It took me so long to put healthy habits into place because I thought self-care was shameful. Saying 'no' to people was not something I did well. I'd rather over-stuff my schedule and leave no time for myself then to take a long hard look at my habits and change them.
But authentic self-care shouldn't be wrapped in shame. In fact, if self-care includes all aspects of our humanity, it can be an opportunity for awakening who we are as human beings. Self-care has the potential to help us become who God is calling us to be.
Lie #2: Self-care is just about our bodies
When you hear the words 'self-care', you may think of a trip to the spa, eating chocolate, and relaxing over a cup of coffee. Thanks to the material nature of our culture, self-care has become a consumer fad. But the wounds that we need to heal from as women can't be fixed up with a few swipes of a credit card and a pedicure.
When you look at your health, take time to delve into how you're doing on all levels. Saint Thomas Aquinas once created a diagram of the make-up of the human person that consisted of three categories, ten sub-categories, then another twenty-three defined categories. We're complex creatures, made in the image of God. "Add to that reality the historical, and likely correct, interpretation that women have a deeper awareness of and feel those levels of self more acutely, and we must make a mental shift in our portrayal of 'self' if we are ever to get to the heart of self-care," Colleen writes.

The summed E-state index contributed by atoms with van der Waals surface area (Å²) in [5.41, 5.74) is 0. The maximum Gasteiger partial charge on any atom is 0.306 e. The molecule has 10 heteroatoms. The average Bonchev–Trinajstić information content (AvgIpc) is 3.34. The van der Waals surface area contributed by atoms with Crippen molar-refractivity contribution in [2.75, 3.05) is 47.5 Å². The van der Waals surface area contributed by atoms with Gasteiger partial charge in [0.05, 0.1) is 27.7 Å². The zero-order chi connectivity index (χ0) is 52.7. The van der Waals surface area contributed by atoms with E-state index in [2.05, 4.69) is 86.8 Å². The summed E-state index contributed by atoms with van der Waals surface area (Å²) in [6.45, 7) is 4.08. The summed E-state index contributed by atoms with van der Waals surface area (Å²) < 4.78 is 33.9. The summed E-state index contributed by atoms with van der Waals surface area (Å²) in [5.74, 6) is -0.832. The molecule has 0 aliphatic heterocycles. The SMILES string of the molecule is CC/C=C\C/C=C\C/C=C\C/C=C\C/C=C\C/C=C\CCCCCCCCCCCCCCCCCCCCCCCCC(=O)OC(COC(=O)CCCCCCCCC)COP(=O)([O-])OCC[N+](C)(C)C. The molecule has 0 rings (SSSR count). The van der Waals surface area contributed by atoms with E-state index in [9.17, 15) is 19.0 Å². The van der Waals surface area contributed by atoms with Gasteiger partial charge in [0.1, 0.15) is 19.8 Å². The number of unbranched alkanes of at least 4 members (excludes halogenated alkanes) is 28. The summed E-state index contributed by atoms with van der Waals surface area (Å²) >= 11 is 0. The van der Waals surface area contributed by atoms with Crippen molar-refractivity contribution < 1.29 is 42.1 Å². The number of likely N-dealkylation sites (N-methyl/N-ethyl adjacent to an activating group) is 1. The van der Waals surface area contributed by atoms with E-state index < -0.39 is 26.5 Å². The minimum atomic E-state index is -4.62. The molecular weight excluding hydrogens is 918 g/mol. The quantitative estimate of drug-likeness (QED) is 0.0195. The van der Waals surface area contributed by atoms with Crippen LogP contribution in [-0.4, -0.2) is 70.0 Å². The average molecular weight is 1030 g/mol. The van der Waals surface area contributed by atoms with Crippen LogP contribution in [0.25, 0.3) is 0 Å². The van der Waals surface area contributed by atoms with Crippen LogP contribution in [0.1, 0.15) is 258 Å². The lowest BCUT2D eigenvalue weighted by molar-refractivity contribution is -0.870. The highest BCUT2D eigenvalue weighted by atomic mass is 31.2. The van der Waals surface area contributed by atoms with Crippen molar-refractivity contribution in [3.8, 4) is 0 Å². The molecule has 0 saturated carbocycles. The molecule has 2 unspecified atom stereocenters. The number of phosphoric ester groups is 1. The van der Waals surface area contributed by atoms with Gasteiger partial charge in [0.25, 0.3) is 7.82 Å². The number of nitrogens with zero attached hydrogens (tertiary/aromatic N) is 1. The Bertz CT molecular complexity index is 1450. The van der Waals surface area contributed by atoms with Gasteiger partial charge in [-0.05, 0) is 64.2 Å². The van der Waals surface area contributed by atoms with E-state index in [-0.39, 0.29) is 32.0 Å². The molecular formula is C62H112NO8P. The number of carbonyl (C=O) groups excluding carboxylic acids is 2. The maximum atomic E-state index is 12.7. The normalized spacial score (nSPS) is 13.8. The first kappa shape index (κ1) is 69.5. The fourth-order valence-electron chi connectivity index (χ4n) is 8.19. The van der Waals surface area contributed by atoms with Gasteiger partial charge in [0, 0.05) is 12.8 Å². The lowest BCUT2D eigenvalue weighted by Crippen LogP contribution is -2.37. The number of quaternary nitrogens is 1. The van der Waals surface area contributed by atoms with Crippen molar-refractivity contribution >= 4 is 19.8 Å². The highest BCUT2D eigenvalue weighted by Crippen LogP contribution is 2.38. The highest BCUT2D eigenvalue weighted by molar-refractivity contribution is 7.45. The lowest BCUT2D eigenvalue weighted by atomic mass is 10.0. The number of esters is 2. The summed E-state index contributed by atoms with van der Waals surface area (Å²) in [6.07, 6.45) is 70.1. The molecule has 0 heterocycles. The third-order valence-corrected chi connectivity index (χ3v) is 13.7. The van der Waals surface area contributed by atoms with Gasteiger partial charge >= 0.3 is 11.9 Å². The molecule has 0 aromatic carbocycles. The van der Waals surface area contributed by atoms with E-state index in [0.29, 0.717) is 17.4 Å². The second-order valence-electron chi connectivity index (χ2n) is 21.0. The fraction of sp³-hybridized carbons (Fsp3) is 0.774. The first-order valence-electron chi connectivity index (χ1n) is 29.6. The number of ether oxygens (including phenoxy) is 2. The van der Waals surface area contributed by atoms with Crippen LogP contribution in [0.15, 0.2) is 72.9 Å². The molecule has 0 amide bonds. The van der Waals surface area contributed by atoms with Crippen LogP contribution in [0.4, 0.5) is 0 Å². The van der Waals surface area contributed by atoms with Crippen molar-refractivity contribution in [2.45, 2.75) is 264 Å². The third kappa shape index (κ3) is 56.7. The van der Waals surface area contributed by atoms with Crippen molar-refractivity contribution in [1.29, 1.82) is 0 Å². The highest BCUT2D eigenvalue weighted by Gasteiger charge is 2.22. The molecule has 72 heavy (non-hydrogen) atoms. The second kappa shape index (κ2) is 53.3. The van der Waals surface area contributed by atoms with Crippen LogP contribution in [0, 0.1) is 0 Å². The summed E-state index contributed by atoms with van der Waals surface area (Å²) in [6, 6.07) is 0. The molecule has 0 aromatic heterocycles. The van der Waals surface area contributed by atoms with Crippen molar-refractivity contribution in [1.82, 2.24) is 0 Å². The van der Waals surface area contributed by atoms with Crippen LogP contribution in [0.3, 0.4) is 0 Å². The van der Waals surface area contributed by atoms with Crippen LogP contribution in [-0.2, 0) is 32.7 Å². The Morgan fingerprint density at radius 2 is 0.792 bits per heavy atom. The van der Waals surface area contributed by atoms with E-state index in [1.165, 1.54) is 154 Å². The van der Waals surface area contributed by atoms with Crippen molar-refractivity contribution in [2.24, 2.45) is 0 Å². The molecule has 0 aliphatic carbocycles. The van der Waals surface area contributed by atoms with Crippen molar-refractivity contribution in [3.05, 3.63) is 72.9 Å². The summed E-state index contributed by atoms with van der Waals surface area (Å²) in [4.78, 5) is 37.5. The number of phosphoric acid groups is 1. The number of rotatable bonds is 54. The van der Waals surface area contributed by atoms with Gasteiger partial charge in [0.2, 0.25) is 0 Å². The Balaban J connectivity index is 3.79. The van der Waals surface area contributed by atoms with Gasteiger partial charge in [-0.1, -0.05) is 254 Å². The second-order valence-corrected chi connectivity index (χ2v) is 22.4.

Lie #3: Self-care shouldn't be a regular habit
We've been led to believe that self-care should be a rare occurrence in our lives. We're told to treat ourselves on special occasions, like our birthdays or anniversaries. But self-care on a regular basis? Surely not. So we wait until we are at our breaking point, worn down by the burdens we carry (and refuse to let others help us with). Then we take time for a little bit of self-care, allow ourselves the luxury of time for rejuvenation.
My radical shift in habits during the year after college could have looked much different if I had regularly examined my spiritual, emotional, and physical health. Instead of an overhaul of all my habits, I could have caught bad habits before they spiraled out of control.
Lie #4: Self-care is selfish
There's nothing like having to call in sick to work that makes me feel lazy. I beat myself up for not feeling well, upset that my body isn't doing what I expect of it. But taking time to make sure I'm back to 100% health wise is anything but selfish.
By committing to holistic self-care that appreciates every aspect our humanity, we actually are praising God, becoming better stewards of the gifts He's given us.
"In taking a moment or evening or an entire weekend to make ourselves feel shiny and new, to sip cappuccinos and laugh our heads off, to hide in the bathroom to eat dark chocolate, and to finish that much-needed conversation with a friend while we drive aimlessly, we are loving God," Colleen writes. "A radical commitment to self-care is an admittance that we are complex beings made by God and made to need."
Want more of Colleen's wisdom? Check out her book, When We Were Eve: Uncovering the Woman God Created You to Be, at your local Catholic bookstore or online. Keep your eye out for a podcast interview with her on Letters to Women!